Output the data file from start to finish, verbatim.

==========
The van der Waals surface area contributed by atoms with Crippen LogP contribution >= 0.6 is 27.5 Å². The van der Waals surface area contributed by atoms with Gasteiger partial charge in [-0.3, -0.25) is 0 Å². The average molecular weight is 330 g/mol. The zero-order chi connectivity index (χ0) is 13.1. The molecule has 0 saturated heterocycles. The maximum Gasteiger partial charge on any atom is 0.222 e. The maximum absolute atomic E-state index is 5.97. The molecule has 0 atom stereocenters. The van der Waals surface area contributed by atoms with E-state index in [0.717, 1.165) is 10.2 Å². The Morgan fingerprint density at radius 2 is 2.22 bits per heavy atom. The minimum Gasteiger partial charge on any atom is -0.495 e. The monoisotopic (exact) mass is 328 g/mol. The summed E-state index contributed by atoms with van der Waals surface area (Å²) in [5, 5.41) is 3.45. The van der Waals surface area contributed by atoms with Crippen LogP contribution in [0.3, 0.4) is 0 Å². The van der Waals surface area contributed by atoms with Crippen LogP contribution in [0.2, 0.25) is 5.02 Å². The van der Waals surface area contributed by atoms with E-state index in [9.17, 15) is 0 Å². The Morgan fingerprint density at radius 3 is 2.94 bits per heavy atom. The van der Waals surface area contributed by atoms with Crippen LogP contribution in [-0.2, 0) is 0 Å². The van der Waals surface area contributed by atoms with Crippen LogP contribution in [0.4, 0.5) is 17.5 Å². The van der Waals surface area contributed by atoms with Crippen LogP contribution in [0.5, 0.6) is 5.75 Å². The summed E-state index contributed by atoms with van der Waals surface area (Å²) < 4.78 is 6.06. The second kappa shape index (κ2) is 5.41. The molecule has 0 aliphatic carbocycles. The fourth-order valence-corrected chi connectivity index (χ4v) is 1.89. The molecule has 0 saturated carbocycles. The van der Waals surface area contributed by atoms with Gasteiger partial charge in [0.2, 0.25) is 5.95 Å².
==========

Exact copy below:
The van der Waals surface area contributed by atoms with Crippen LogP contribution >= 0.6 is 27.5 Å². The van der Waals surface area contributed by atoms with Gasteiger partial charge in [-0.3, -0.25) is 0 Å². The average molecular weight is 330 g/mol. The zero-order chi connectivity index (χ0) is 13.1. The molecule has 0 saturated heterocycles. The maximum Gasteiger partial charge on any atom is 0.222 e. The maximum absolute atomic E-state index is 5.97. The molecule has 0 atom stereocenters. The van der Waals surface area contributed by atoms with E-state index in [0.717, 1.165) is 10.2 Å². The Morgan fingerprint density at radius 2 is 2.22 bits per heavy atom. The minimum Gasteiger partial charge on any atom is -0.495 e. The monoisotopic (exact) mass is 328 g/mol. The summed E-state index contributed by atoms with van der Waals surface area (Å²) in [5, 5.41) is 3.45. The van der Waals surface area contributed by atoms with Crippen LogP contribution in [0.3, 0.4) is 0 Å². The van der Waals surface area contributed by atoms with Crippen LogP contribution in [0.2, 0.25) is 5.02 Å². The van der Waals surface area contributed by atoms with E-state index in [9.17, 15) is 0 Å². The Morgan fingerprint density at radius 3 is 2.94 bits per heavy atom. The van der Waals surface area contributed by atoms with Crippen LogP contribution in [-0.2, 0) is 0 Å². The van der Waals surface area contributed by atoms with Crippen LogP contribution in [0.4, 0.5) is 17.5 Å². The van der Waals surface area contributed by atoms with Crippen LogP contribution in [0.5, 0.6) is 5.75 Å². The summed E-state index contributed by atoms with van der Waals surface area (Å²) < 4.78 is 6.06. The second kappa shape index (κ2) is 5.41. The molecule has 0 aliphatic carbocycles. The fourth-order valence-corrected chi connectivity index (χ4v) is 1.89. The molecule has 0 saturated carbocycles. The van der Waals surface area contributed by atoms with Gasteiger partial charge in [0.2, 0.25) is 5.95 Å².